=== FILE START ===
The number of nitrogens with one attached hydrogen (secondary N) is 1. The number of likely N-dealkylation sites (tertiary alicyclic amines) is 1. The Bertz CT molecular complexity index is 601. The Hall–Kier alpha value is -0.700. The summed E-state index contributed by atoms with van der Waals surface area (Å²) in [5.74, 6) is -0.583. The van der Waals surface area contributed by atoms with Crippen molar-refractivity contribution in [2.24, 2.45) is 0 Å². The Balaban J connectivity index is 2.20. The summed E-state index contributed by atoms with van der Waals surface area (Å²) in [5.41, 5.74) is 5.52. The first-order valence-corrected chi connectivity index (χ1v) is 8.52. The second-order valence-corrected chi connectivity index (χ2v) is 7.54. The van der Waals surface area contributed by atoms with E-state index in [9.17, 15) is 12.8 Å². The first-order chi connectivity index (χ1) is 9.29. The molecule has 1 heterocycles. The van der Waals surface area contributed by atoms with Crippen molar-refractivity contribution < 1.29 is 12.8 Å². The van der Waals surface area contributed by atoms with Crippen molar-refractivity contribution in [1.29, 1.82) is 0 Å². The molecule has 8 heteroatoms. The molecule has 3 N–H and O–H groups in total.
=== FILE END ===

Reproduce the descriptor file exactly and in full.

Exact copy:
The number of nitrogens with one attached hydrogen (secondary N) is 1. The number of likely N-dealkylation sites (tertiary alicyclic amines) is 1. The Bertz CT molecular complexity index is 601. The Hall–Kier alpha value is -0.700. The summed E-state index contributed by atoms with van der Waals surface area (Å²) in [5.74, 6) is -0.583. The van der Waals surface area contributed by atoms with Crippen molar-refractivity contribution in [2.24, 2.45) is 0 Å². The Balaban J connectivity index is 2.20. The summed E-state index contributed by atoms with van der Waals surface area (Å²) in [5.41, 5.74) is 5.52. The first-order valence-corrected chi connectivity index (χ1v) is 8.52. The second-order valence-corrected chi connectivity index (χ2v) is 7.54. The van der Waals surface area contributed by atoms with E-state index in [9.17, 15) is 12.8 Å². The first-order chi connectivity index (χ1) is 9.29. The molecule has 1 heterocycles. The van der Waals surface area contributed by atoms with Crippen molar-refractivity contribution < 1.29 is 12.8 Å². The van der Waals surface area contributed by atoms with Crippen molar-refractivity contribution in [1.29, 1.82) is 0 Å². The molecule has 8 heteroatoms. The molecule has 3 N–H and O–H groups in total.